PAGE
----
Celebrate our Heritage


rim heritage day comp draft copyAs part of our Heritage Day celebrations, Bush Radio and Robben Island Museum is giving you a chance to visit the Island free on the 24 September 2018.

We are giving away 10 double tickets!

All you need to do is answer the following question:

How long has Robben Island Museum been operating as a museum?

Send your answer + the keyword RIM to 32158 and stand a chance to win a double ticket.

Lines close Thursday (20 September 2018) midday and winners will be announced on Friday in the Morning Cruise after 9am.

* This is a lucky draw, enter often to increase your chances.
* If you are selected you will have to collect before 4pm on Friday with identification.
* SMS costs R1 and free sms’s do not apply.

Join our team (Volunteer Internship Opportunity)



Bush Radio is opening applications for internship positions for those interested in getting into media. No prior formal qualification is required.

The internship will provide basic experience in journalism, radio content production and multimedia.

Please read the requirements below CAREFULLY – should the information be incomplete or incorrect, your application will not be considered.

Are you…

Curious, adventurous, always looking for a story, willing to hunt down a source, hungry to learn, energetic, able to speak, write and read in English & Afrikaans/Xhosa, willing to explore new frontiers in media?

Would you like to…

Record sound, conduct interviews, compile bulletins, read bulletins, take pictures, record video, cover events, test your skills LIVE to a listening and online audience of over 375 000 people, generate interview ideas, liaise with guests, assist presenter, research, package and present, liaise with listeners regarding programmes, updating blogs/websites, present as needed / capable, participate in outside broadcasts or events, build your career and profile?


  • No formal qualifications are required but the candidates must be computer literate and understand, write and read English and one other language (Afrikaans or Xhosa)
  • You will be required full-time (ie Monday – Friday) or shifts (06h00 – 14h00 and 10h00 –18h00 –including weekend and public holiday shifts depending on the area you are placed.
  • You must be available to start immediately.
  • You will not receive payment! This is a volunteer internship at Africa’s leading community radio station. Transport allowance of R500 per month for 3 months (probation), increased to R 1000 thereafter, non-negotiable for 9 months.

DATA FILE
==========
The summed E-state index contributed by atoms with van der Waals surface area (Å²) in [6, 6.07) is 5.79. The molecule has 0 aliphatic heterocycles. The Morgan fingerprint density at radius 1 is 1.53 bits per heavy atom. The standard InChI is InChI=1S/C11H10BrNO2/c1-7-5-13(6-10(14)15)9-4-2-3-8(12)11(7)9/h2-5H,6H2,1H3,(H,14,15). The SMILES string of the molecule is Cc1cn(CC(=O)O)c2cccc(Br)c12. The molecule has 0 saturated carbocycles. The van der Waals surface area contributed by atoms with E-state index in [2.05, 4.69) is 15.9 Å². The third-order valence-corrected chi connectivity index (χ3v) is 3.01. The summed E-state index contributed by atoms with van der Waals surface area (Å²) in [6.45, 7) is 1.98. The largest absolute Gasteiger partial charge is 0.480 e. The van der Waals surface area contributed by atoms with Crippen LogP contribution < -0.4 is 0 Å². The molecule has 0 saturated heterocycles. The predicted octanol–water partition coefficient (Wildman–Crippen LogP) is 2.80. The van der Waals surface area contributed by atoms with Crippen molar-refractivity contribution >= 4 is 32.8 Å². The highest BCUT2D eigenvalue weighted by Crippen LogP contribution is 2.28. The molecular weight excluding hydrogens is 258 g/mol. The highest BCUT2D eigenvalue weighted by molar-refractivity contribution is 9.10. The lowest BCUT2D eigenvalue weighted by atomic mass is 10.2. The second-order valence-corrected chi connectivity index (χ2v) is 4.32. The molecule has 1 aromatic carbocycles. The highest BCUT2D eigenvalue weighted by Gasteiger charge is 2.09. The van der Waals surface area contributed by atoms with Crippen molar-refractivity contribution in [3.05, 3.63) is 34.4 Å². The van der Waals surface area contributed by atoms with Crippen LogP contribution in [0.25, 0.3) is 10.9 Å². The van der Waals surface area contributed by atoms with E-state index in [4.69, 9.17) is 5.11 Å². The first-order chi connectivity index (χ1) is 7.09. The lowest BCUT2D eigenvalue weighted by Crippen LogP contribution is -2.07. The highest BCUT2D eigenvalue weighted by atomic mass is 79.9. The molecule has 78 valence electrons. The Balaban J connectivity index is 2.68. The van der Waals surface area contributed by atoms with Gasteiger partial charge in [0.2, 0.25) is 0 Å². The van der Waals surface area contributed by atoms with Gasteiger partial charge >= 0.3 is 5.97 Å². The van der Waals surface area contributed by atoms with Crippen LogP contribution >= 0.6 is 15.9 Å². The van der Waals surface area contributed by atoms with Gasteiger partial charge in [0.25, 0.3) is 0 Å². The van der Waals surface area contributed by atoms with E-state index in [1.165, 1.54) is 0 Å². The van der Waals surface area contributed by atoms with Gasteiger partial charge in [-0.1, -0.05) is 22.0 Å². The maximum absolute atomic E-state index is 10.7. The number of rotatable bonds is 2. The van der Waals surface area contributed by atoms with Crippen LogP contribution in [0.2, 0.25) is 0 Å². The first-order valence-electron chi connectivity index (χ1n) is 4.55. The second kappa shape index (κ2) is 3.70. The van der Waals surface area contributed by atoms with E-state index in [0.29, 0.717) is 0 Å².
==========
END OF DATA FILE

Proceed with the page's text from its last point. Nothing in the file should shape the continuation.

• Shortlisted candidates will be put through a combination written test (for computer skills, language, general knowledge) and a voice test. – If selected for the test it will happen the week of the 25th September 2018

How to submit your application:

  • Only emailed applications will be considered.
  • Download and complete the CV Application, attach documentation (certificates etc) and email to
  • In the subject line clearly state: Intern October 2018
  • Application deadline: 24 September 2018
Bush Radio reserves the right not to make an appointment – Only shortlisted candidates ill be contacted – No correspondence will be entered into. If you have been contacted within one week of the closing date you should consider your application unsuccessful.

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RIP Nosi (6 August 1991 – 9 September 2018)


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We at Bush Radio are heartbroken to learn of the passing of Nosiphiwo Nabatala yesterday (9 September 2018).

Nosi was a member of Bush Radio’s Children’s Radio Education Workshop (CREW) from the age of 14 years old.

A dynamic and vibrant young women with a passion for working with young people, she continued to be involved in the project fulfilling the role of facilitator and organiser within Bush Radio for both CREW and the Media Kidocracy Konfrence. She was last working as a branch co-ordinator at Ikamva Youth SA.

We would like to extend our condolences to Nosiphiwo’s family, friends, colleagues and members of CREW.